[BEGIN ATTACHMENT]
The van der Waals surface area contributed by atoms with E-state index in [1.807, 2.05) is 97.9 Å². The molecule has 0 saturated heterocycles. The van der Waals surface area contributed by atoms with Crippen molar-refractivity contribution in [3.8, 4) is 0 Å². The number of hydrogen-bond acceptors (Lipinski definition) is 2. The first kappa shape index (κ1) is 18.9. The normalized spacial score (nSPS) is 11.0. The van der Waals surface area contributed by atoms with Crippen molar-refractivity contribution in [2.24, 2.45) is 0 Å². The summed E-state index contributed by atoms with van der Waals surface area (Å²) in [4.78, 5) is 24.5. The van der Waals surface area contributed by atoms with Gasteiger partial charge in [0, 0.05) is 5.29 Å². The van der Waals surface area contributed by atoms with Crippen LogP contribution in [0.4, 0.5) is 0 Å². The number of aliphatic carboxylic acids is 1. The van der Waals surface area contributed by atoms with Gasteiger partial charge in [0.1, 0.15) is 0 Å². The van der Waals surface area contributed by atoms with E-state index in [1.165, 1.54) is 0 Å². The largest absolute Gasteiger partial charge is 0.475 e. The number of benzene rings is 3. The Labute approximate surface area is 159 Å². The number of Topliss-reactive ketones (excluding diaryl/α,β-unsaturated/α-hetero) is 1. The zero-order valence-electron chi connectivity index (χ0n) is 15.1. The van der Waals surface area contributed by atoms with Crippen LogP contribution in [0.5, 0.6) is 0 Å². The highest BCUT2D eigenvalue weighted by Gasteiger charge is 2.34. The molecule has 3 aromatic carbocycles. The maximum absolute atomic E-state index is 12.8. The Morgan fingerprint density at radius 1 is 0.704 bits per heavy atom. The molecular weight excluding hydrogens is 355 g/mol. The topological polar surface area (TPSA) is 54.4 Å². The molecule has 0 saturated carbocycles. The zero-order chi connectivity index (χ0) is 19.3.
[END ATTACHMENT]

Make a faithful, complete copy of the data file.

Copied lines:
The van der Waals surface area contributed by atoms with E-state index in [1.807, 2.05) is 97.9 Å². The molecule has 0 saturated heterocycles. The van der Waals surface area contributed by atoms with Crippen molar-refractivity contribution in [3.8, 4) is 0 Å². The number of hydrogen-bond acceptors (Lipinski definition) is 2. The first kappa shape index (κ1) is 18.9. The normalized spacial score (nSPS) is 11.0. The van der Waals surface area contributed by atoms with Crippen molar-refractivity contribution in [2.24, 2.45) is 0 Å². The summed E-state index contributed by atoms with van der Waals surface area (Å²) in [4.78, 5) is 24.5. The van der Waals surface area contributed by atoms with Gasteiger partial charge in [0, 0.05) is 5.29 Å². The van der Waals surface area contributed by atoms with Crippen LogP contribution in [0.4, 0.5) is 0 Å². The number of aliphatic carboxylic acids is 1. The van der Waals surface area contributed by atoms with Gasteiger partial charge in [0.1, 0.15) is 0 Å². The van der Waals surface area contributed by atoms with E-state index in [1.165, 1.54) is 0 Å². The largest absolute Gasteiger partial charge is 0.475 e. The number of benzene rings is 3. The Labute approximate surface area is 159 Å². The number of Topliss-reactive ketones (excluding diaryl/α,β-unsaturated/α-hetero) is 1. The zero-order valence-electron chi connectivity index (χ0n) is 15.1. The van der Waals surface area contributed by atoms with Crippen LogP contribution in [0.5, 0.6) is 0 Å². The highest BCUT2D eigenvalue weighted by Gasteiger charge is 2.34. The molecule has 3 aromatic carbocycles. The maximum absolute atomic E-state index is 12.8. The Morgan fingerprint density at radius 1 is 0.704 bits per heavy atom. The molecular weight excluding hydrogens is 355 g/mol. The topological polar surface area (TPSA) is 54.4 Å². The molecule has 0 saturated carbocycles. The zero-order chi connectivity index (χ0) is 19.3.